At the Communist Party of China's third plenum meeting in November 2013, the government stated that it would reduce regulations on FDI in China and create a number of free trade zones that may open up certain sectors to foreign investment. Progress on this commitment has been slow to date.

Some recent surveys by U.S. business groups suggest that foreign firms in China may be less optimistic about the Chinese market than in the past, due in part to perceived growing protectionism. To illustrate:

China's Anti-Monopoly Law and FDI

China passed an anti-monopoly law (AML) in 2007, which became effective in 2008. Article 1 of the law states: "this Law is enacted for the purpose of preventing and restraining monopolistic conducts, protecting fair competition in the market, enhancing economic efficiency, safeguarding the interests of consumers and social public interest, and promoting the healthy development of the socialist market economy."90 Reportedly, the next few years were spent establishing a regime to implement the law and develop regulations. Enforcement responsibilities were divided among three Chinese agencies: the Ministry of Commerce (MOFCOM), responsible for reviewing mergers; the National Development and Reform Commission (NDRC), responsible for reviewing monopoly activities, abuse of dominance, and abuse of administrative power involving pricing; and the State Administration for Industry and Commerce (SAIC), which oversees certain activities that are not price-related. An Anti-Monopoly Commission was established to coordinate anti-monopoly policies among the three agencies.91 U.S. government agencies provided technical assistance to Chinese anti-monopoly agencies starting in 2008.92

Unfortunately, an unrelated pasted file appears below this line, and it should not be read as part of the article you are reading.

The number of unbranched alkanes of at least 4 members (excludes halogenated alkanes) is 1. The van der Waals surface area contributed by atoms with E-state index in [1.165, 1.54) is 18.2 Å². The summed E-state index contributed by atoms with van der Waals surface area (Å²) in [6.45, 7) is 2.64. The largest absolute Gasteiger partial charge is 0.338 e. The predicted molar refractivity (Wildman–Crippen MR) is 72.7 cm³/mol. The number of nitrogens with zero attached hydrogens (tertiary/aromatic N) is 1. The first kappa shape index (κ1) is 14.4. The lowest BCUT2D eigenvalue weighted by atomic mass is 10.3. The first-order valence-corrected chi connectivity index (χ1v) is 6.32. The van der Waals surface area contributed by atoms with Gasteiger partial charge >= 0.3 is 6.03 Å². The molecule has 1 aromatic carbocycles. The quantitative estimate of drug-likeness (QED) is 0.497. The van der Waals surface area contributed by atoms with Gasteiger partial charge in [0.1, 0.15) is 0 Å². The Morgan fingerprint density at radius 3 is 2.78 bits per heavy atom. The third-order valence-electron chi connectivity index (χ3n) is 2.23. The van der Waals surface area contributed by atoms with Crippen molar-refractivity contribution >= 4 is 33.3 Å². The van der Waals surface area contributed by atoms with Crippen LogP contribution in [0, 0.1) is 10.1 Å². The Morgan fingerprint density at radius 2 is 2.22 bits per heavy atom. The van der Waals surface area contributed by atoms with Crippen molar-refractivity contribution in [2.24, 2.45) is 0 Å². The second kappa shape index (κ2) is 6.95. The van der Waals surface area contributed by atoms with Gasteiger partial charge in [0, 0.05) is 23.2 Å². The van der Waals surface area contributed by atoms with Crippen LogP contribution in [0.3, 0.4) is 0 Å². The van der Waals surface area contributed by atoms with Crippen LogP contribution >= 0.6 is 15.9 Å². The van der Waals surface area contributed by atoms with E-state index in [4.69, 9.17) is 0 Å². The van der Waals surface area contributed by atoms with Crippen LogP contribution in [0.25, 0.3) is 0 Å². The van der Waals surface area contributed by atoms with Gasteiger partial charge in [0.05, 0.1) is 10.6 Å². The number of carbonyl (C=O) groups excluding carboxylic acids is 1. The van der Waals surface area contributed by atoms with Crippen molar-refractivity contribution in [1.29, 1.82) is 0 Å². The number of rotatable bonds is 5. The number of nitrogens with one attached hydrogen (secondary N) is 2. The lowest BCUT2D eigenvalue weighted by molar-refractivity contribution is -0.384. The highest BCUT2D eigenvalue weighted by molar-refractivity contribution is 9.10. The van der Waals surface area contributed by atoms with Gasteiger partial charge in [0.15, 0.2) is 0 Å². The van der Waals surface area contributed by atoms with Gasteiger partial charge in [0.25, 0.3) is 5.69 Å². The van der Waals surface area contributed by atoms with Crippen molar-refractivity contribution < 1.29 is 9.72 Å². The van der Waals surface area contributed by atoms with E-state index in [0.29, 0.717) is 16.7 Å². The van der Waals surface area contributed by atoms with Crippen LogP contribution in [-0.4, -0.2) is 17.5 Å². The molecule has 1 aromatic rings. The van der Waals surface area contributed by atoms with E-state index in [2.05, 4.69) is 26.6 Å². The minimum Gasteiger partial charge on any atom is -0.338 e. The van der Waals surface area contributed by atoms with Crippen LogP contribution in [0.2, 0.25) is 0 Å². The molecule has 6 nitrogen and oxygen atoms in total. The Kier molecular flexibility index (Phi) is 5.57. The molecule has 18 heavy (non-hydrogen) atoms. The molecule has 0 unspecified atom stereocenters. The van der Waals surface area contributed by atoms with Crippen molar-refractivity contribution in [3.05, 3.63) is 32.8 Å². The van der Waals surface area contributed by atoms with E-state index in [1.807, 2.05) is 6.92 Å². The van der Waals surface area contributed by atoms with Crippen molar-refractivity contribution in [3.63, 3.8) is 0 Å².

Foreign business groups have become increasingly vocal regarding the increased enforcement of China's AML.93 An August 2014 European Chamber of Commerce press release stated that it had "received numerous alarming anecdotal accounts from a number of sectors that administrative intimidation tactics are being used to impel companies to accept punishments and remedies without full hearings. Practices such as informing companies not to challenge the investigations, bring lawyers to hearings or involve their respective governments or chambers of commerce are contrary to best practices." It further stated that, while a number of Chinese companies had also been investigated for anti-competitive violations, questions were increasingly being raised over whether foreign firms were being disproportionately targeted in the investigations:

In some of the industries under investigation, domestic companies have not been targeted for similar violations. Furthermore, in some cases that involve joint ventures, it has only been the foreign partner that has been named as being a party to the investigations. A core tenet of a globalized economy is that all business operators, regardless of nationality, should be held accountable to the same criteria and be treated equally. Competition law should not be used as an administrative instrument to harm targeted companies or serve other aims, such as administratively forcing price reductions.94